A production of A. R. Gurney’s The Cocktail Hour at Pittsburgh's South Park Theatre – in which I played Bradley, the pompous, septuagenarian patriarch who learns that he is the subject of a new play written by his playwright son – has just closed. It is a play that focuses on family conflicts and generational changes, but it is also a play that develops a fine critique of the contemporary drama and its prospects for the future in a changing world.
"Of course, nobody goes to the theatre anymore," Bradley pontificates, as he reflects aloud upon learning about the new play. All they do in the theatre these days, he goes on, is "stand around and shout obscenities" and then "they take off their clothes." In the old days, years ago, there were "good" plays¸ plays in which someone might have committed a "minor indiscretion," and everyone would have been very "attractive about it." Those were the days of the Lunts and Katherine Hepburn. The "good" plays he is talking about must have been plays like The Philadelphia Story and Blithe Spirit, drawing room comedies like most of Gurney’s own plays, The Cocktail Hour included.
These are drawing room comedies not because they necessarily take place in drawing rooms, but because they deal with the kind of people who actually might have drawing rooms, the social set to which Bradley feels he and his family belong. These are the people who belong to the country clubs, who sail their boats on the lake, who are "never too busy for the cocktail hour." The trouble is that their way of life has gone. All has changed. All is changed. There are no more maids to make ice and pass cheese. Cooks can't be depended on to keep the oven turned on. Married couples lead lives apart. Children are scattered all over the country. No one drinks with relish anymore; even his own sons and daughter have no time for the sacred cocktail hour. No one cares about their way of life, Bradley laments, not the younger generation, not the critics, not the modern theatre audiences.
Yet despite this lack of interest, The Cocktail Hour is at once Gurney’s love letter to the dying drawing room comedy and his deconstruction of the genre. It is one of those meta-plays, which is in fact about itself. Bradley tells John he could have put the family's skiing into his play. John replies that you can't very well put skiing on the stage. Bradley says that he could have at least mentioned it, and John says he did: thus, in fact, doing so.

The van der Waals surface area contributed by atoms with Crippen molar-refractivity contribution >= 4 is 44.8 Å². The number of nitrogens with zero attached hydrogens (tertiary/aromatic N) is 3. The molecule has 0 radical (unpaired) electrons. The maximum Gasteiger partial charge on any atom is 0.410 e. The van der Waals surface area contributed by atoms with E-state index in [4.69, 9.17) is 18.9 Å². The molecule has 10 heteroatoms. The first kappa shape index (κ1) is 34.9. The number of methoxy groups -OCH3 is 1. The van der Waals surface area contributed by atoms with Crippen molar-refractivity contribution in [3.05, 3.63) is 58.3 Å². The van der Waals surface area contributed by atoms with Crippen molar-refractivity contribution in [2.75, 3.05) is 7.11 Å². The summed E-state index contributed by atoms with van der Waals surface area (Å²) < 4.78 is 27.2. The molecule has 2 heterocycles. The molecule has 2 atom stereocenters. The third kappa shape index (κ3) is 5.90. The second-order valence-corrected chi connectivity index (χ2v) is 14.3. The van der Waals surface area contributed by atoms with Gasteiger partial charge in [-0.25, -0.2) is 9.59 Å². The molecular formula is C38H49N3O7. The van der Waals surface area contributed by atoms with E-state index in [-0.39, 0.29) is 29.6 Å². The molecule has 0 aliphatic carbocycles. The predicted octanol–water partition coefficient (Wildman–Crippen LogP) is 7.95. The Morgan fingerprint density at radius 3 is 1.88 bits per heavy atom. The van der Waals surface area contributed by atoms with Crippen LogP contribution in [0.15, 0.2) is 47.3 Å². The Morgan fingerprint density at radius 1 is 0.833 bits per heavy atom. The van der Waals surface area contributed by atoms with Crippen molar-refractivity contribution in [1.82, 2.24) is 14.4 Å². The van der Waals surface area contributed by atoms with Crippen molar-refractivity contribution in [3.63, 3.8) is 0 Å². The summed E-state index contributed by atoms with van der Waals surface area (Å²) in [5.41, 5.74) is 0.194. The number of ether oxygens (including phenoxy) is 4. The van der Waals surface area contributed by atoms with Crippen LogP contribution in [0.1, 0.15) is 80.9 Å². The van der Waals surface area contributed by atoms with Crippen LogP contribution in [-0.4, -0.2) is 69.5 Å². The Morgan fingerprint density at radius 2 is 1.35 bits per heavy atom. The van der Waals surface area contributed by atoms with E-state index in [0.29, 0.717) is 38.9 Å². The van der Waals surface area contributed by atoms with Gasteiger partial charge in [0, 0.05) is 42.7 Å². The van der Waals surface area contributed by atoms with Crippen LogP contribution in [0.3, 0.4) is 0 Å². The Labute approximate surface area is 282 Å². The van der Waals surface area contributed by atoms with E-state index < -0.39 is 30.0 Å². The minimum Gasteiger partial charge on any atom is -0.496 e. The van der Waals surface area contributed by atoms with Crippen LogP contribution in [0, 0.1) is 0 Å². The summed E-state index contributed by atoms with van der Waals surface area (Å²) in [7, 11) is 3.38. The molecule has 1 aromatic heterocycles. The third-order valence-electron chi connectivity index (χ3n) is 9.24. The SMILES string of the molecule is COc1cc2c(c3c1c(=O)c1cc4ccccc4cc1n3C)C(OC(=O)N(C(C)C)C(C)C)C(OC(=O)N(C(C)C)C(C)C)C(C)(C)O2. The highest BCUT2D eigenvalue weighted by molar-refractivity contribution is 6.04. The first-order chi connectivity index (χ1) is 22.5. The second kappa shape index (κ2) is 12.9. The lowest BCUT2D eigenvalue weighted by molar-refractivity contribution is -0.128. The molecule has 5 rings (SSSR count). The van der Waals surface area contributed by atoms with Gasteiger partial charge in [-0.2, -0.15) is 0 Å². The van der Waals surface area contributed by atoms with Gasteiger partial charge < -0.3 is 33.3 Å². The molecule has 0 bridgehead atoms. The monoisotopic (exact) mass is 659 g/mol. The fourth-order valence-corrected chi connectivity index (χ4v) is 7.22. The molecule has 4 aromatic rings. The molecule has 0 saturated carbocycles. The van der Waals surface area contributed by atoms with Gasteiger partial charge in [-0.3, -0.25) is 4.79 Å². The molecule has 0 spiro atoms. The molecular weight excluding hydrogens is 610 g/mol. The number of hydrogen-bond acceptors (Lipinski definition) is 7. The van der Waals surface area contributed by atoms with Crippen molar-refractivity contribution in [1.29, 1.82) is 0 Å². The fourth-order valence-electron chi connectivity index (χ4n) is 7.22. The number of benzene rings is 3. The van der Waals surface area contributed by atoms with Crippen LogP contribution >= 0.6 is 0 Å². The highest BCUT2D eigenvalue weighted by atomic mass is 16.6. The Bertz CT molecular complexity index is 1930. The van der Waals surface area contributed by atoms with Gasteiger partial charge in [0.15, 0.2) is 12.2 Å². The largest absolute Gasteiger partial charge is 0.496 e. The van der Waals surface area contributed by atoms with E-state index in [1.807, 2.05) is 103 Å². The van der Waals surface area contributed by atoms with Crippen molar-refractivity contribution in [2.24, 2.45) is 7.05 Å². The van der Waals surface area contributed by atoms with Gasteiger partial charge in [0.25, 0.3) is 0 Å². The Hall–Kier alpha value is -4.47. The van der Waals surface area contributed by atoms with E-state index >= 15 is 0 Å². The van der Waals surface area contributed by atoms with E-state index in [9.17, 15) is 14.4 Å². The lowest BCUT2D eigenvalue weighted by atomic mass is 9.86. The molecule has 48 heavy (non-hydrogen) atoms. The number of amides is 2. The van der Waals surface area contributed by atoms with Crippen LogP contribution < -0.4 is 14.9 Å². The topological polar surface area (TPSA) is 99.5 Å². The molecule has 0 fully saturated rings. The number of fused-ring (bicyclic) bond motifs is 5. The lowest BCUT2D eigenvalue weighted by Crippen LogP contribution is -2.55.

This kind of thing occurs over and over again. In a long monologue in which John describes his childhood playwriting as parading his penis in front of his parents, he adds that it is just as he is doing right now. Nina, his sister, who plays only a supporting role, is told she is playing a supporting role. She looks through the play and discovers that she exits huffily, whereupon she exits huffily. Bradley suggests that the play needs some sort of surprise or secret at the end of the first act, and John delivers a surprise.
The effect of deconstructing the genre in this way is to renew its relevance, to use it in a way that once again makes it worth writing about. The deconstruction is in itself of interest, and in the end it suggests that there is still something in the subject – and the genre – worth attention. Besides, if it is true that nobody goes to the theatre anymore, and that at one time people did go, it makes sense to look once again at the kind of theatre that seemed to have attracted an audience.
Not only does this suggest that the genre may well not be outdated, it also suggests that the way of life dealt with in such drama may well not be entirely irrelevant. Bradley’s constant complaints about the decline of civilized life, which to him is symbolized by the modern generation's inability to deal with servants and its obsession with vulgar language, may well be premature. If he were writing the play, he says at the end, he would want to "prove to the critics that we were worth writing about." Again, Gurney is doing in the play what he says the play should do, and why not? After all, is it not this kind of life that is the great subject of Gurney’s work? Is it not Bradley, and his forbears who came to America in the 17th century and spent their lives attempting "to establish something called civilization in this wilderness," who walk his stages?
The Cocktail Hour is a tightly constructed tour de force which deserves more attention, the kind of attention that a staging or two by some of the more prestigious regional theatre companies might well attract.